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Kawana Flourmill and Waterwheel - Matahiwi, Manawatu-Wanganui, New Zealand
Posted by: Groundspeak Premium Member Trail Blaisers
S 39° 35.792 E 175° 08.951
60H E 341083 N 5615386
Quick Description: The Kawana Mill at Matahiwi has the only surviving set of mill machinery dating back to the 1850s in New Zealand. It was the longest-operating mill on the Whanganui River.
Location: North Island, New Zealand
Date Posted: 1/2/2014 7:16:12 AM
Waymark Code: WMJV8P
Published By: Groundspeak Premium Member psychrn
Views: 4

Long Description:
The Kawana Mill at Matahiwi has the only surviving set of mill machinery dating back to the 1850s in New Zealand. It was the longest-operating mill on the Whanganui River.

The mill was established on land belonging to the Whanganui iwi Nga Poutama, as part of Governor Sir George Grey's initiative to encourage Maori to learn skills to become self-sufficient in a Pakeha economy. In August 1854 Reverend Richard Taylor, Church Missionary Society, the millwright Peter McWilliam, and local Maori built the mill from totara logs salvaged from the Whanganui River. The cast-iron machinery and brass bearings were brought out from England and the millstones were imported from Australia. The millstones were a personal gift of Grey, and as a result the mill was named using a transliteration of its benefactor's name - Kawana Kerei. The first miller was Richard Pestall, an appointee of the New Zealand Government and Governor Grey, and, on his retirement, his second son Richard continued running the mill until it ceased operations in 1913. During the 1930s the top stories of the building were dismantled and the iron used for the Matahiwi School.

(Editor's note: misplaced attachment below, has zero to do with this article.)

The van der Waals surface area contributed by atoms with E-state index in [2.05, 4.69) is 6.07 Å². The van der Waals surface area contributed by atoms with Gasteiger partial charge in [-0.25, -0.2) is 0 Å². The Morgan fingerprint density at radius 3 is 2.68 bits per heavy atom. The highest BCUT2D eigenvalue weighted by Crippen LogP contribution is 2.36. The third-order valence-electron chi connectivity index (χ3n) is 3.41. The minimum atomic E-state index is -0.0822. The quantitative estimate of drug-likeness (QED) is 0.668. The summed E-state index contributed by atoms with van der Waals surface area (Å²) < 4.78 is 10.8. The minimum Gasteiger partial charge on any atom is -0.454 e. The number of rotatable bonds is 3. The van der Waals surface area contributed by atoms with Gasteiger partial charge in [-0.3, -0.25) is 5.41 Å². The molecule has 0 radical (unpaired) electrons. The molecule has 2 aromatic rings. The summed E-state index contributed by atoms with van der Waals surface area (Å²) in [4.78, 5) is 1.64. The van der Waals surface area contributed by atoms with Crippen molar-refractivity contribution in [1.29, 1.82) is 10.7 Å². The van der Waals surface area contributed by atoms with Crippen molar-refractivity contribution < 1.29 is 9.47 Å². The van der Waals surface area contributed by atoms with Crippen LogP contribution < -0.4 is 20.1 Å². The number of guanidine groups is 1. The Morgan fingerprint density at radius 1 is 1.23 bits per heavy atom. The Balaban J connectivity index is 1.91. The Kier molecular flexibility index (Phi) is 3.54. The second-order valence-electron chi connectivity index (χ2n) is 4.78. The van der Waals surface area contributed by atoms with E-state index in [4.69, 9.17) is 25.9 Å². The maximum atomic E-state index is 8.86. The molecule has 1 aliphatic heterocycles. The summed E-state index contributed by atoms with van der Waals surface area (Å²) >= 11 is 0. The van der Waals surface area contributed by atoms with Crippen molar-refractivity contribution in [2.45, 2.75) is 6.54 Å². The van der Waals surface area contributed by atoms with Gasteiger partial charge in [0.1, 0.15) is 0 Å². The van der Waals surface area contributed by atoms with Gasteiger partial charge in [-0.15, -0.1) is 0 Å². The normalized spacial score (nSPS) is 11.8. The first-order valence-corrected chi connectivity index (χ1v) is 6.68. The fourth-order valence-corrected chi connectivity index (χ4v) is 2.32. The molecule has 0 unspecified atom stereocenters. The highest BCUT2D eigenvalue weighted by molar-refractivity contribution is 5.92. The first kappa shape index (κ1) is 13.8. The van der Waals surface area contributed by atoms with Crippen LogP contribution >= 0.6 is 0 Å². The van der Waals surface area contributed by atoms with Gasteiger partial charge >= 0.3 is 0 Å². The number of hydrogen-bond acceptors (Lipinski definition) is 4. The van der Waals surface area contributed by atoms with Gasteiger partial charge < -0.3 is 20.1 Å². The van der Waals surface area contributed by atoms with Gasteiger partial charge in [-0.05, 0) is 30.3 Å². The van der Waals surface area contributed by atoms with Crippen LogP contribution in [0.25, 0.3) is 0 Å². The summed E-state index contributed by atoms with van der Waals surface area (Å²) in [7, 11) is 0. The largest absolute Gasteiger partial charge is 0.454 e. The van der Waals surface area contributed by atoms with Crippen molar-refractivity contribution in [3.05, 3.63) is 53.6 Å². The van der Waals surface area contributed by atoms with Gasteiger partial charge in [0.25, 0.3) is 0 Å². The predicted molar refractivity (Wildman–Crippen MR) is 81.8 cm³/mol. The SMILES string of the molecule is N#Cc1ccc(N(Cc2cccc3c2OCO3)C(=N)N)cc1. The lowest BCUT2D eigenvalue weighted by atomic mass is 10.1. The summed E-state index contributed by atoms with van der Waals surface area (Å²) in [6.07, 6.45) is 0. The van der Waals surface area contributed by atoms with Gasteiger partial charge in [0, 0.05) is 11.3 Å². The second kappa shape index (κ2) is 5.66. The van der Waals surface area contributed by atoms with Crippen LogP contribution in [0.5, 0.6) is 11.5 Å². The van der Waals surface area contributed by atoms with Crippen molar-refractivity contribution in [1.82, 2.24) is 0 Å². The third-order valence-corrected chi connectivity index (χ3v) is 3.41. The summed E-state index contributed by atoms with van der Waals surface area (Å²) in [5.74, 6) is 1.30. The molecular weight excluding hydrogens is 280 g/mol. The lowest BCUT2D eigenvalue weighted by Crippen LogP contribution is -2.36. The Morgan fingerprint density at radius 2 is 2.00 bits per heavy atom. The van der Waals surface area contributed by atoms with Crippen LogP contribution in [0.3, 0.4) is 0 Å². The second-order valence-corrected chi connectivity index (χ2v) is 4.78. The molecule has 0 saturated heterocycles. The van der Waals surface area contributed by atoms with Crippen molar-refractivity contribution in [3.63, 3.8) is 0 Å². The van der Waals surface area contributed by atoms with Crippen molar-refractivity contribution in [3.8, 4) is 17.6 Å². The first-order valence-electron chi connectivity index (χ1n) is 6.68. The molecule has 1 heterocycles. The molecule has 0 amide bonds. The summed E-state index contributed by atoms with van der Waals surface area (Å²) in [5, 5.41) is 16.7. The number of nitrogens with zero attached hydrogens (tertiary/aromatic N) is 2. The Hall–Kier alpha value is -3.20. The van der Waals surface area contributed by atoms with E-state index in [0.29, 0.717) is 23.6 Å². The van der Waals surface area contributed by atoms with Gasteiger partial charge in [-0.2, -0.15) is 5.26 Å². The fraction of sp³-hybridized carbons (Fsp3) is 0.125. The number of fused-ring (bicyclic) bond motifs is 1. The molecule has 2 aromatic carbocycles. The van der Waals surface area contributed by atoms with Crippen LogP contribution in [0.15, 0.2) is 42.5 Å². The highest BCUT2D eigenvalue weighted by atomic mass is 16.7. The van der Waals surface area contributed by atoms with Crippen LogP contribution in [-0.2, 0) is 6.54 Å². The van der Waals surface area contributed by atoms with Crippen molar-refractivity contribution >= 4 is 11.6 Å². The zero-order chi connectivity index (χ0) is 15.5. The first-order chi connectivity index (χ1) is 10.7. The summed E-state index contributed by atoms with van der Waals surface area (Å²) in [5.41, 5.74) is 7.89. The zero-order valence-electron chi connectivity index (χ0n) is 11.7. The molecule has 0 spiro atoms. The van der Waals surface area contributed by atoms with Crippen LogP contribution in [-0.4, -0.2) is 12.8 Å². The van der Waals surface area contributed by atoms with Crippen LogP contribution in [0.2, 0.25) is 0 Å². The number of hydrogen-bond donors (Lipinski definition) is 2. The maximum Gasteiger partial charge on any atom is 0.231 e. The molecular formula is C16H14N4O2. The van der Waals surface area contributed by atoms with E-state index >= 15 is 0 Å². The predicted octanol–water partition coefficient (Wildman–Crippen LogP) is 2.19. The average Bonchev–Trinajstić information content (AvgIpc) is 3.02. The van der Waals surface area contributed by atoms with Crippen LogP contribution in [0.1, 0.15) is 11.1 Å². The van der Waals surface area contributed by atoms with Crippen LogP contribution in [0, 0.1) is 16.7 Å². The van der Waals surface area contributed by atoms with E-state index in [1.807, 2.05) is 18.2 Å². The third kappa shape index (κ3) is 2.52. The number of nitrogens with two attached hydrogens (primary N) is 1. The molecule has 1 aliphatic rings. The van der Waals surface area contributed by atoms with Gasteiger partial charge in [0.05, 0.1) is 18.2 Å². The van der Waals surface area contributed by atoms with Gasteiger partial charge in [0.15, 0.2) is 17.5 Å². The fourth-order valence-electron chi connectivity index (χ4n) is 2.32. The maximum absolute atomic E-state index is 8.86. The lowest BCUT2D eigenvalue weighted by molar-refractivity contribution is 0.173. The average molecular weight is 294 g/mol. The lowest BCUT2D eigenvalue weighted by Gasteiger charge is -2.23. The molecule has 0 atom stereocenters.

The present building is a reconstruction undertaken between 1978-1980 by members of the local tramping club and the then Wanganui regional committee of the New Zealand Historic Places Trust. The restoration work included moving the miller's cottage alongside the mill (see Kawana Miller's Cottage, registered Historic Place, Category I). The Governor General, Sir Keith Holyoake, officially re-opened the mill in October 1980 and over 600 people attended the ceremony. The land on which the mill is sited was designated a Maori Reserve for historical purposes in 1986. Today the mill is a tourist attraction with photographic displays relating to the history of the site.
Date location was entrusted to the New Zealand Historic places: 9/1/1983

Type of history commemorated (short description):
This mill has great historical significance as the site of one of Governor Grey's initiatives to encourage Maori to become economically self-sufficient. The surviving elements of the mill, essentially its machinery, are important relics of that period. The reconstructed mill has considerable educational value for its demonstration of nineteenth-century industrial technology that was once a common site along the Whanganui River. The relationship between the mill and local iwi is a strong one, founded on the nearly 60 years that it operated within the Maori community.


Website pertaining to the location: [Web Link]

Town, city, or region nearest to the site:
Matahiwi


Year placed: 1854

Admission fees if any: 0.00 (listed in local currency)

Hours of operation:
unknown


Is it accessible to the general public:
yes


Visit Instructions:
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